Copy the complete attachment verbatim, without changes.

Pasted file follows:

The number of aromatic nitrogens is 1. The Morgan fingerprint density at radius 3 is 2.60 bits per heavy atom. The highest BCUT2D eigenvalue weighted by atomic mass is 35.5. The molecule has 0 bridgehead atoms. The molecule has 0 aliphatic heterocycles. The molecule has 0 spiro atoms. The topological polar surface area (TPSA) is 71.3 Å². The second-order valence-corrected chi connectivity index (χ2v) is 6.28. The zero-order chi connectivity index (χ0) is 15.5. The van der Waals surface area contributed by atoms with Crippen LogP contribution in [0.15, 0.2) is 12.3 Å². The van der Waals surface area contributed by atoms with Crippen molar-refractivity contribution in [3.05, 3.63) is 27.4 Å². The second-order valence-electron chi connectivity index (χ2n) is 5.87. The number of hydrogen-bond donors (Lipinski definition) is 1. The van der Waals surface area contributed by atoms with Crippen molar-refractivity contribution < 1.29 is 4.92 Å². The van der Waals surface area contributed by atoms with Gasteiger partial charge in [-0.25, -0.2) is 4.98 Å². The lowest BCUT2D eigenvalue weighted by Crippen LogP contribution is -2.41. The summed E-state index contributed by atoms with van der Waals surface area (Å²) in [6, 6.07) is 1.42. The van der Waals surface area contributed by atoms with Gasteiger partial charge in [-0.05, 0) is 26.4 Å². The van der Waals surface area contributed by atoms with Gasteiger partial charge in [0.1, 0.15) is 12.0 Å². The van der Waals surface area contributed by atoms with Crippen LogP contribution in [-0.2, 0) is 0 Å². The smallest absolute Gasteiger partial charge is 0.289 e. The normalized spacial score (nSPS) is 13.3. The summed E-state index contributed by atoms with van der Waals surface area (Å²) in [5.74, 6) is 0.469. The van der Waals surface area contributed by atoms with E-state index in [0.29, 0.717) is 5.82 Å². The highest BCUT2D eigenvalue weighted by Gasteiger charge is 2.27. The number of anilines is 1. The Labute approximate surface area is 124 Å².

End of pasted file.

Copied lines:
The number of aromatic nitrogens is 1. The Morgan fingerprint density at radius 3 is 2.60 bits per heavy atom. The highest BCUT2D eigenvalue weighted by atomic mass is 35.5. The molecule has 0 bridgehead atoms. The molecule has 0 aliphatic heterocycles. The molecule has 0 spiro atoms. The topological polar surface area (TPSA) is 71.3 Å². The second-order valence-corrected chi connectivity index (χ2v) is 6.28. The zero-order chi connectivity index (χ0) is 15.5. The van der Waals surface area contributed by atoms with Crippen LogP contribution in [0.15, 0.2) is 12.3 Å². The van der Waals surface area contributed by atoms with Crippen molar-refractivity contribution in [3.05, 3.63) is 27.4 Å². The second-order valence-electron chi connectivity index (χ2n) is 5.87. The number of hydrogen-bond donors (Lipinski definition) is 1. The van der Waals surface area contributed by atoms with Crippen molar-refractivity contribution < 1.29 is 4.92 Å². The van der Waals surface area contributed by atoms with Gasteiger partial charge in [-0.25, -0.2) is 4.98 Å². The lowest BCUT2D eigenvalue weighted by Crippen LogP contribution is -2.41. The summed E-state index contributed by atoms with van der Waals surface area (Å²) in [6, 6.07) is 1.42. The van der Waals surface area contributed by atoms with Gasteiger partial charge in [-0.05, 0) is 26.4 Å². The van der Waals surface area contributed by atoms with Gasteiger partial charge in [0.1, 0.15) is 12.0 Å². The van der Waals surface area contributed by atoms with Crippen LogP contribution in [-0.2, 0) is 0 Å². The smallest absolute Gasteiger partial charge is 0.289 e. The normalized spacial score (nSPS) is 13.3. The summed E-state index contributed by atoms with van der Waals surface area (Å²) in [5.74, 6) is 0.469. The van der Waals surface area contributed by atoms with E-state index in [0.29, 0.717) is 5.82 Å². The highest BCUT2D eigenvalue weighted by Gasteiger charge is 2.27. The number of anilines is 1. The Labute approximate surface area is 124 Å².